The Importance of Password Security

Reading Time: 5 minutes

RDD Blog_February 2023_Website Security- Backing Up Your WordPress Site, Part 1

We need so many login credentials for our various accounts – email, phone apps, websites for our credit cards, insurance companies, online software tools, and more – it can be tempting to take password security too lightly in our efforts to simplify our lives. We might….

  1. Use the same password for multiple accounts.
  2. Or always incorporate our kids’ names or birthdays.
  3. Or, say, have spent a bunch of time creating a beautiful website for our business, Rosie’s Visual Arts School. And because we have to sign into the site frequently to update the schedule of art classes we offer, we enter RosiesArt1975 as the password.

These are very bad ideas. Why?

  1. You leave yourself vulnerable to credential stuffing.
  2. Easy to guess, plus you’re putting your family’s personal information out there.
  3. Do we really have to spell this out for you?

What’s at Stake if Your Passwords Are Weak

Have you ever had a credit or debit card number stolen? Most people we know have had this experience at least once. It’s a pain, but it’s not that hard to resolve. You call the bank or card company. They cancel your card and reverse the charges that weren’t yours. The worst of it is waiting for your new card to come in the mail.

Now imagine ALL your numbers are stolen. And not just all your credit cards. Someone’s got your….

  • Bank account numbers
  • Driver’s license number
  • Passport number
  • Insurance policy numbers
  • Maybe even your social security number

And not just all your numbers. Think about all the other personal information and details you keep digitally. 

Do you want them to be able to get into your apps and know your favorite Starbucks order? 

Or have access to all the photos your store on your device or in the cloud.


So, we must stop taking password security so lightly! Here’s what to do instead.   

Secure your Passwords with a Password Manager

Browser-based and other autofill options, like those on Google and Firefox are problematic and not a good way to ensure password security. Plus, their default settings are to remember your passwords for you. To get browsers to stop doing it all together, you have to change the option in your browser settings.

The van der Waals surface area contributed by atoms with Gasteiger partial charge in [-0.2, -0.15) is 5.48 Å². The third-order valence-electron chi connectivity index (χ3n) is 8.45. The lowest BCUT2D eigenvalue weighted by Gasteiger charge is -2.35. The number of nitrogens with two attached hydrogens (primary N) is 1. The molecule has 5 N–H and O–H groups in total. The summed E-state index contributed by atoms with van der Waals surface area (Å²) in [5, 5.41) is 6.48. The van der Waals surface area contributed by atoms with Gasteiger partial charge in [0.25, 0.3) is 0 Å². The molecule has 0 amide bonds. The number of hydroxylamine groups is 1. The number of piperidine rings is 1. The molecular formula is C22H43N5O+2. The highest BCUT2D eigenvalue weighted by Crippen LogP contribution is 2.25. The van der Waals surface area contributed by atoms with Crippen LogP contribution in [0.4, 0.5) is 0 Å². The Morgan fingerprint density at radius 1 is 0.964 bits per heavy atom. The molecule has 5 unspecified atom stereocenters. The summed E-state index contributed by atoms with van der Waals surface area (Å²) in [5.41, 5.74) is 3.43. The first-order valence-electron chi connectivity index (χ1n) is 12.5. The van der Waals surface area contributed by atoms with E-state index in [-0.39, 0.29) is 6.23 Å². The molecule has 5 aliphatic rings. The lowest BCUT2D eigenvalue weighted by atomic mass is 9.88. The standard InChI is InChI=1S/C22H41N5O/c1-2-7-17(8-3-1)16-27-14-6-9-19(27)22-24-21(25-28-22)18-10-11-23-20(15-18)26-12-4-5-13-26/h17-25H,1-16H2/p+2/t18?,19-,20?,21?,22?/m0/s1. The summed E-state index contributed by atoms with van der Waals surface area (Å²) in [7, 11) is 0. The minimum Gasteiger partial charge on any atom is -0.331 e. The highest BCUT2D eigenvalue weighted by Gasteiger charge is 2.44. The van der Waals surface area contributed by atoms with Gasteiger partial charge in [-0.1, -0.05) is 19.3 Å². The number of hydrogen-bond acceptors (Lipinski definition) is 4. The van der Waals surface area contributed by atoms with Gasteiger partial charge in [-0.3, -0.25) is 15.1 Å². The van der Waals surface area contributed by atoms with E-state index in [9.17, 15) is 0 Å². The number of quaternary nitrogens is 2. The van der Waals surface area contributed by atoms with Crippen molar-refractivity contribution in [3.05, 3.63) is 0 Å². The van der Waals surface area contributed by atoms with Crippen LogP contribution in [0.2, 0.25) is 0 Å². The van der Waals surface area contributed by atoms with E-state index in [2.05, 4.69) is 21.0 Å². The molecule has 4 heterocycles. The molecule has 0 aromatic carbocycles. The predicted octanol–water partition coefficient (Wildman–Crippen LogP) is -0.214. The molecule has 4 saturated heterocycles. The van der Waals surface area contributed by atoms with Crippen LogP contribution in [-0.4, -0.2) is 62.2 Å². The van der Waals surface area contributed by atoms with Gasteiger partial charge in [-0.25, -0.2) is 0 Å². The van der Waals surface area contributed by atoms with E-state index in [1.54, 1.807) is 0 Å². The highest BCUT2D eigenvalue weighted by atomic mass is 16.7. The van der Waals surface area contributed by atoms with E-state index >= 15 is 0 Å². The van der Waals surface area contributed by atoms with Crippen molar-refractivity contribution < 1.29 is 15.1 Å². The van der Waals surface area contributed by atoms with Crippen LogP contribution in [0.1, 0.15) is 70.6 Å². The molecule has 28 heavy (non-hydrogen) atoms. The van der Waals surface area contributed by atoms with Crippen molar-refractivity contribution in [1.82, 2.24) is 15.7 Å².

Using a password manager such as bitwarden, lastpass, or 1Password is a much better option for keeping your passwords secure.

The Benefits of a Password Manager

You only need to remember one, master password to rule them all, and you can easily create stronger passwords (we’re coming to that in a second), unique to each of your accounts. You can come up with secure passwords or phrases on your own, or the password managers will generate strong passwords for you.

Additional benefits include being about to store other information in these vaults. They typically allow you to also store all the other account numbers we mentioned above, like bank accounts, as well as providing a place to secure written notes of any kind. 

Plus, password managers allow you to control certain aspects of the passwords they generate for you. For example, you can specify the number of characters or the number of special characters (e.g., $ { # @) you want your password to include.

If you aren’t already using a password manager, get one now. There are a few free choices, and premium options may be well-worth $3-10 a month to keep your life secure. If you need help getting started, read what Forbes magazine has to say about your best picks for password security.

Can I Achieve Password Security without Tech?

That is, can you go analog and keep your passwords in a password book?